Everything you need to know about juicing and blending

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    Juicing v. blending

    Juicing essentially means extracting the juice and nutrients from a fruit or vegetable without including any of its fibre, creating a very easily digestible liquid. However, the absence of fibre means that the nutrients (and sugars) hit the bloodstream very rapidly, providing a quick burst of energy followed by a crash in blood sugars.

    Unlike juicing, blending does not discard the fibre. Instead, it whizzes up the entire fruit or vegetable – skin, pips, cores and all. The fibre means that a blended drink is more filling than that produced by a juicer, and takes longer to digest and metabolise, helping to prevent spikes and crashes in blood sugar levels.

    Buying

    • If you plan on making juices or blended drinks a part of your lifestyle, we advise splashing out on one of the pricier models out there. Cheaper alternatives break more easily, and a really good model is a long-term investment.
    • Look for a blender rather than a juicer to reap the benefits of the whole fruit and vegetable, leaving you with longer-lasting energy reserves.

    Using

    • Wash all of your fruit and veggies before using them.
    • Always clean your juicer or blender straight after using it. This prevents staining and stops the pulp drying up to the point where it becomes difficult to remove.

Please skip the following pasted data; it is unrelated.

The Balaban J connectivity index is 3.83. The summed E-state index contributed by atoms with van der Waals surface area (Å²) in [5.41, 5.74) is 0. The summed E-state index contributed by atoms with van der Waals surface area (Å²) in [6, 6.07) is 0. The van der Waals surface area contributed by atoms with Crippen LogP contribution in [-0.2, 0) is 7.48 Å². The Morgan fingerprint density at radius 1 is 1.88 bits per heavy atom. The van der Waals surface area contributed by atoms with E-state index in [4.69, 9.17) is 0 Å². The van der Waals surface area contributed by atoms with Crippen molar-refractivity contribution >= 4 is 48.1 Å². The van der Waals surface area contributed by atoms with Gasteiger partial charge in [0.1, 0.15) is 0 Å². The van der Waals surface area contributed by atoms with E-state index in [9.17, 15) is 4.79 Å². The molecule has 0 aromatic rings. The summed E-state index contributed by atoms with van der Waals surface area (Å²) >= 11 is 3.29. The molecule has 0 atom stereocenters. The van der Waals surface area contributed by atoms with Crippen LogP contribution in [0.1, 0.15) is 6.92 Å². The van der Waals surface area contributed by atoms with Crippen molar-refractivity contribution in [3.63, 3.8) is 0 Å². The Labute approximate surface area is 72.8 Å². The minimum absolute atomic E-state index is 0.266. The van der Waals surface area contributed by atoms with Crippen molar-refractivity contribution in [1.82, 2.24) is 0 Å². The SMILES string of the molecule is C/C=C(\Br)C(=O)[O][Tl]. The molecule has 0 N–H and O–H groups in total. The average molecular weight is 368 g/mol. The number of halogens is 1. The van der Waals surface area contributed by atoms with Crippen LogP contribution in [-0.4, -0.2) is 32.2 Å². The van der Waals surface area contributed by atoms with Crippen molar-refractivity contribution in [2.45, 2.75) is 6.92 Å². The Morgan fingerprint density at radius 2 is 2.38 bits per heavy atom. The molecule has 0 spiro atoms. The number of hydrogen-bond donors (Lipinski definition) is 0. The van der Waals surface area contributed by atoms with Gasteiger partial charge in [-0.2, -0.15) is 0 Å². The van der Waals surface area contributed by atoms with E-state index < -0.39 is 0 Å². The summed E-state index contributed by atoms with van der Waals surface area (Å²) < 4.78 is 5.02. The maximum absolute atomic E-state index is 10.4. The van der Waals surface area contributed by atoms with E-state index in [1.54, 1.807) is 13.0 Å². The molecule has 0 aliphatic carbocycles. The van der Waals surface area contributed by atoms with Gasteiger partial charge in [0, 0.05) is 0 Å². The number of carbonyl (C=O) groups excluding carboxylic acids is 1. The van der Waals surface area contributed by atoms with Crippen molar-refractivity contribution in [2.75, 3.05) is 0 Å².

Reap the benefits

    • Base your juices mainly on vegetables, adding some fruit for sweetness. Too much fructose (the sugar found in fruit) can cause your blood sugar levels to spike, leading to an energy crash; this is especially bad for those with diabetes.
    • Keep it green. To obtain the maximum health benefits, ensure there is at least one type of green vegetable in every homemade blend.
    • Don’t forget herbs and spices. These don’t just add extra flavour, but plenty of them have associated health benefits, too: ginger aids digestion and helps to fight the common cold, for example, while turmeric is a known anti-inflammatory. Try adding about half a teaspoon of dried, ground seaweed for a multitude of good-for-you minerals, or seeds such as flax or chia for added good fats and protein.
    • Don’t view juices as meal replacements. Instead, add them to your diet as an easy, efficient step towards your five-a-day.
    • Work from a variety of recipes using different ingredients. This helps to avoid boredom and provides your body with balanced nutrition.

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